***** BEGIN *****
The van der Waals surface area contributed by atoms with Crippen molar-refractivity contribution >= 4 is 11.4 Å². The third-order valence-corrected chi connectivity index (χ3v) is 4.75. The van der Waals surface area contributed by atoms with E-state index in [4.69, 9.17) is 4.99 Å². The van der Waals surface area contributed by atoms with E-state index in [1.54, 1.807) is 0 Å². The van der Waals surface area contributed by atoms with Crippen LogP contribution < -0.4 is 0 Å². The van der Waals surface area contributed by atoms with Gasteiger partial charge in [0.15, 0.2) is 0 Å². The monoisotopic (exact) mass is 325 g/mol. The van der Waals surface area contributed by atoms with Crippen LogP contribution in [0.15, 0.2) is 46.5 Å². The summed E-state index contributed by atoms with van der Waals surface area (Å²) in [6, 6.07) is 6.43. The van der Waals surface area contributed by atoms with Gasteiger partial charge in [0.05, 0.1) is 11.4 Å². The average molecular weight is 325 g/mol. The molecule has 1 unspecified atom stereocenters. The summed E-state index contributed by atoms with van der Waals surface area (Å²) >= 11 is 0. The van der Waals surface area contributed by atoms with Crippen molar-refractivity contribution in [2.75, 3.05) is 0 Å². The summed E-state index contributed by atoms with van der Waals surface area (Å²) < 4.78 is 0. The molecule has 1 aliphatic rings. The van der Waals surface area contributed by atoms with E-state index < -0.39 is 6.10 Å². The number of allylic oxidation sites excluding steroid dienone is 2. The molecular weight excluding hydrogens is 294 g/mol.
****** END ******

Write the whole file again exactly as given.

The van der Waals surface area contributed by atoms with Crippen molar-refractivity contribution >= 4 is 11.4 Å². The third-order valence-corrected chi connectivity index (χ3v) is 4.75. The van der Waals surface area contributed by atoms with E-state index in [4.69, 9.17) is 4.99 Å². The van der Waals surface area contributed by atoms with E-state index in [1.54, 1.807) is 0 Å². The van der Waals surface area contributed by atoms with Crippen LogP contribution < -0.4 is 0 Å². The van der Waals surface area contributed by atoms with Gasteiger partial charge in [0.15, 0.2) is 0 Å². The monoisotopic (exact) mass is 325 g/mol. The van der Waals surface area contributed by atoms with Crippen LogP contribution in [0.15, 0.2) is 46.5 Å². The summed E-state index contributed by atoms with van der Waals surface area (Å²) in [6, 6.07) is 6.43. The van der Waals surface area contributed by atoms with Gasteiger partial charge in [0.05, 0.1) is 11.4 Å². The average molecular weight is 325 g/mol. The molecule has 1 unspecified atom stereocenters. The summed E-state index contributed by atoms with van der Waals surface area (Å²) >= 11 is 0. The van der Waals surface area contributed by atoms with Crippen molar-refractivity contribution in [2.75, 3.05) is 0 Å². The summed E-state index contributed by atoms with van der Waals surface area (Å²) < 4.78 is 0. The molecule has 1 aliphatic rings. The van der Waals surface area contributed by atoms with E-state index < -0.39 is 6.10 Å². The number of allylic oxidation sites excluding steroid dienone is 2. The molecular weight excluding hydrogens is 294 g/mol.